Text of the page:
Tiny baby dinosaur tracks discovered in Alaska may have big implications for our understanding of the giant herbivores that once roamed the Arctic, paleontologists say.
The baby tracks are among thousands of dinosaur prints of all sizes recently discovered on a remote slope in Denali National Park.
Scientists have identified tracks, which are said to be exquisitely preserved, as belonging to hadrosaurs, the family of large-bodied, duck-billed dinosaurs that grazed from Mexico to what was once a lush and verdant North Polar region.
“Without question, Denali is one of the best dinosaur footprint localities in the world, but what we found … was incredible – so many tracks, so big, and so well preserved,” said Anthony Fiorillo, paleontologist at Texas’ Perot Museum of Nature and Science, in a statement.
“Many had skin impressions so we could even see what the bottom of their feet looked like.” [Learn about another dinosaur trackway recently found nearby: “Thousands of Dinosaur Tracks Discovered Along Alaska’s Yukon River“]
In addition to taking the title as the largest tracksite ever found so far north, the prints are also the first that appear to show multiple generations of the dinosaurs traveling together.
Reporting their find in the journal Geology, Fiorillo and his colleagues from the U.S. and Japan say the Denali tracks are “the first definitive evidence that hadrosaurids lived in multigenerational herds, a behavioral pattern not recognized previously from either bone beds or other track assemblages.”
Stretching over 180 meters across a rocky grade, the wide swath of tracks range in size from over 70 centimeters long to scarcely 10 centimeters.
Analysis of the tracks’ patterns revealed that they cluster around certain size ranges, suggesting four distinct age groups — full-grown adults, nearly mature subadults, juveniles, and babies.
Cute factor aside, the presence of baby prints suggests not only that hadrosaurs traveled as families, groups of families or other kinds of “social herds,” the paleontologists said, they also indicate that duck-bills were likely not migratory and instead made their home year-round in the ancient Arctic.
“We were so excited when we found tiny, baby footprints, because we instantly knew this was the evidence to support that polar hadrosaurs survived through winters and lived as a herd to protect each other like other mammals do,” said Yoshitsugu Kobayashi of Japan’s Hokkaido University Museum, one of the study’s co-authors.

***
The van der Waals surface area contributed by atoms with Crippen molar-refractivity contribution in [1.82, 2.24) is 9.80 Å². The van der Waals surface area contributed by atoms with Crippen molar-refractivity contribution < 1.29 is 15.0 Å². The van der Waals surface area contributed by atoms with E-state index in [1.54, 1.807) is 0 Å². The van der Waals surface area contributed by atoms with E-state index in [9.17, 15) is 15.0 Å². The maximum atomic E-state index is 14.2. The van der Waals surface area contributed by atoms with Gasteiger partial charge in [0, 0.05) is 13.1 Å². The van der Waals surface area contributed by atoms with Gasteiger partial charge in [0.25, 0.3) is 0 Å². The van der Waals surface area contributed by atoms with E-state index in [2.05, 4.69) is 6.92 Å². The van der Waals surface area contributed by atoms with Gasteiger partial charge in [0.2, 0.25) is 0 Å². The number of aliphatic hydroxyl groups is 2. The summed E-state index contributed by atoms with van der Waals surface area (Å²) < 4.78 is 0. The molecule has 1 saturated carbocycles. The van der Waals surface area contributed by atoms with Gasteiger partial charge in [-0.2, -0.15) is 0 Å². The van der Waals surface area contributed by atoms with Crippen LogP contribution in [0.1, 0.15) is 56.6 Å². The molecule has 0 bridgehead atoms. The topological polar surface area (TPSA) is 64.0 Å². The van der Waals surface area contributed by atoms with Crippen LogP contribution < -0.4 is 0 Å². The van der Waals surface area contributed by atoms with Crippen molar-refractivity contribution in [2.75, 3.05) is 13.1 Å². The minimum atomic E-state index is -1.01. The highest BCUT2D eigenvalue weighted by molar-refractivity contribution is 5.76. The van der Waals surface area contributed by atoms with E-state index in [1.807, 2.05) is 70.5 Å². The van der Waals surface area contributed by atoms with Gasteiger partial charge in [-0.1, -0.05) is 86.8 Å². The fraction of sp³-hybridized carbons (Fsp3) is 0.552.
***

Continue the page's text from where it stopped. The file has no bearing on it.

Very young dinosaurs would likely not be able to make extended migrations to more temperate climates, the team notes in their paper. And moreover, the Arctic was substantially warmer 100 million years ago than it is today.
Indicators of the ancient climate, including fossils and rock samples, suggest that the polar region experienced winters seldom colder than 2 degrees Celsius, while summer temperatures may have been as high as 12 degrees.
But evidence has shown that some polar dinosaurs developed adaptations to help them thrive in an environment that still had its challenges, including cool temperatures and long, dark winters.
Last year, Fiorillo reported the discovery of an Arctic tyrannosaur named Nanuqsaurus, which appeared to get by by adopting a smaller body size. [Learn more about Nanuqsaurus: “‘Cool’ New Arctic Tyrannosaur Discovered in Alaska Fossil“]
But much remains to be learned about what life was like in Late Cretaceous Alaska, and here the Denali trackway may provide even more rare data.
The samples there are so well preserved, the scientists said, that they also reveal abundant of evidence of the invertebrates that lived alongside — or more likely, underneath — the Alaskan hadrosaurs.
“The burrows and trails of mud-loving beetles, mole crickets, midge fly larvae, and other sediment-dwelling beasties demonstrate that the whole cast of characters left their traces of life in the river bank sediments during the warm summer months—frozen in time, waiting to be discovered,” said Stephen Hasiotis of the University of Kansas, the third co-author of the study.
“There were lots of invertebrate traces – the tracks of bugs, worms, larvae and more – which were important to us because they showed an ecosystem existed during the warm parts of the years,” Fiorillo added.
“To find evidence of a big dinosaur population proves once again that the ecosystem of ancient Arctic was a very different place than we might once have thought, and it challenges everything we know about dinosaurs.”
Fiorillo, A., Hasiotis, S., & Kobayashi, Y. (2014). Herd structure in Late Cretaceous polar dinosaurs: A remarkable new dinosaur tracksite, Denali National Park, Alaska, USA Geology DOI: 10.1130/G35740.1